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I have a D-Link router for my home Wi-Fi network. Everyday at least once the internet suddenly goes down. I am simply not able to connect to the Wi-Fi network.

If I just restart the router, it starts working. To debug the issue I logged into the admin panel and noticed the time was set to something in 2002. I have set it to the correct time. Will wait to see if that fixes the problem.

In the meanwhile I want to know what can go bad when the router has been set to show an incorrect time? What are the kinds of problems expected?

My Wi-Fi was working just fine most of the time, but sometimes it lost the connection. Could this be linked to the incorrect time setting?

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When our router hangs it's usually because the internet connection went down and didn't come back up cleanly. Never even thought of checking the router time, but I don't see how it could have an effect. –  Daniel R Hicks Sep 7 '12 at 17:42
    
The problem is that on two of people's laptops and phones it does not work but it works on the third person's laptop. We see restarting as a quick solution. When tried to debug it found a problem with the time settings. –  Rohit Banga Sep 8 '12 at 3:03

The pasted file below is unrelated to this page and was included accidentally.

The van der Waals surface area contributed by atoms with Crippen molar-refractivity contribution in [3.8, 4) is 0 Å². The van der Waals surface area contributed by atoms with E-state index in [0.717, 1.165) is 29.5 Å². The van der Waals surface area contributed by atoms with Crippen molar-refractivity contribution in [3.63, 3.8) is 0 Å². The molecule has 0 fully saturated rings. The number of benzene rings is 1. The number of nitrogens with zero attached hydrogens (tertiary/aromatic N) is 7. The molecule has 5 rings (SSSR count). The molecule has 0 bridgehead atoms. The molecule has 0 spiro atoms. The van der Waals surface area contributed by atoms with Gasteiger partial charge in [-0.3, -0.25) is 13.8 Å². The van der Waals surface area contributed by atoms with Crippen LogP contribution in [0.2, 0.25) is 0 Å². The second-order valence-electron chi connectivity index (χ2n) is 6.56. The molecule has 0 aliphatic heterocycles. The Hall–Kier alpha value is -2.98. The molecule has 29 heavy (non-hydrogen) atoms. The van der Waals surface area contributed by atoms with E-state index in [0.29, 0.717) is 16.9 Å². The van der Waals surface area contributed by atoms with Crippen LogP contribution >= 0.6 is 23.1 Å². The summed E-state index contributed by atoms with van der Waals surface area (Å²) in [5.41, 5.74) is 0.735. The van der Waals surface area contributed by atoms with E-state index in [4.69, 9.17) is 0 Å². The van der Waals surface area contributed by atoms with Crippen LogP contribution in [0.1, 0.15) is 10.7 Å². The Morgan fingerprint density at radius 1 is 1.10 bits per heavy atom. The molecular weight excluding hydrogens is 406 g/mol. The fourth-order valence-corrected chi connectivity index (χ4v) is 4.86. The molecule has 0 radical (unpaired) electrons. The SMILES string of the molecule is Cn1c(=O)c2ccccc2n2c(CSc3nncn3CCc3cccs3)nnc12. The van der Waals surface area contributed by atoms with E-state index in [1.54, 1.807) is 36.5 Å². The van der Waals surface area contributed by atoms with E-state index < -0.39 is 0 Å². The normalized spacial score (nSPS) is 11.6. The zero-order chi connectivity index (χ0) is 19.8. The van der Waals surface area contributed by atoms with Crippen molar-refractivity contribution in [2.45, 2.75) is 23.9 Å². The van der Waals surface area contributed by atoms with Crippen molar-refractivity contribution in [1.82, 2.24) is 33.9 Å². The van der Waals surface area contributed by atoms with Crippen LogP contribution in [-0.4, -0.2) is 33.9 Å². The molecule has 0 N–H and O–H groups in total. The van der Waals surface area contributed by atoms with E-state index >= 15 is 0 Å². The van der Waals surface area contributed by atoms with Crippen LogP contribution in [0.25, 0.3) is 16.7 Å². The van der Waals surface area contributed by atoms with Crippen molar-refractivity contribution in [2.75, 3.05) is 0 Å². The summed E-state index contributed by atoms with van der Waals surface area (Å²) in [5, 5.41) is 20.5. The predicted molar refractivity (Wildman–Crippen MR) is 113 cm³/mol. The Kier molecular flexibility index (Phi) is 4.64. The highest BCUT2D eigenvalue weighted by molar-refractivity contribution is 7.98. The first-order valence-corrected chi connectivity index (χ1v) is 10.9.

Yeah, I've seen similar on my router from time to time. But I suspect that it has to do with the DNS setting getting mucked up, and one system may pick up the new (bad) setting while another sticks with the old (good) one, just based on when they renew their leases. –  Daniel R Hicks Sep 8 '12 at 3:25
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Rohit, your connection issues might have nothing to do with the router (X Y problem). To test that, connect a computer directly by ethernet to your modem. –  Colonel Panic Sep 8 '12 at 16:49

3 Answers 3

Generally router functions are not affected by having the wrong time as long as the time is consistent. Problems will occur is the time is being randomly reset. So if your router boots up and thinks it's 2002, it will run quite happily, pretty much forever, as long as the time doesn't suddenly change.

Also, even if it does change via NTP, leases etc will be correctly adjusted as a time reset by NTP is a normal expected event and most times are stored as offsets/differences so won't need altering anyway (a time counting down a given number of seconds will continue to count down).

  • Leases are allocated based on a time difference, so as long as the time is consistent this won't be a problem
  • The WAN assignment will similarly be a time difference, so shouldn't suddenly expire
  • Running NTP on the router will, obviously, not work correctly is the router's time is wrong, but, if this was the case you'd have noticed it sooner
  • Logs will we incorrectly timestamped, but presumably you haven't been checking these (if they exist)
  • If your router has NAS features, the file timestamps may or may not be affected, depending on the exact implmentation, since often the connecting client sets the date/time on files directly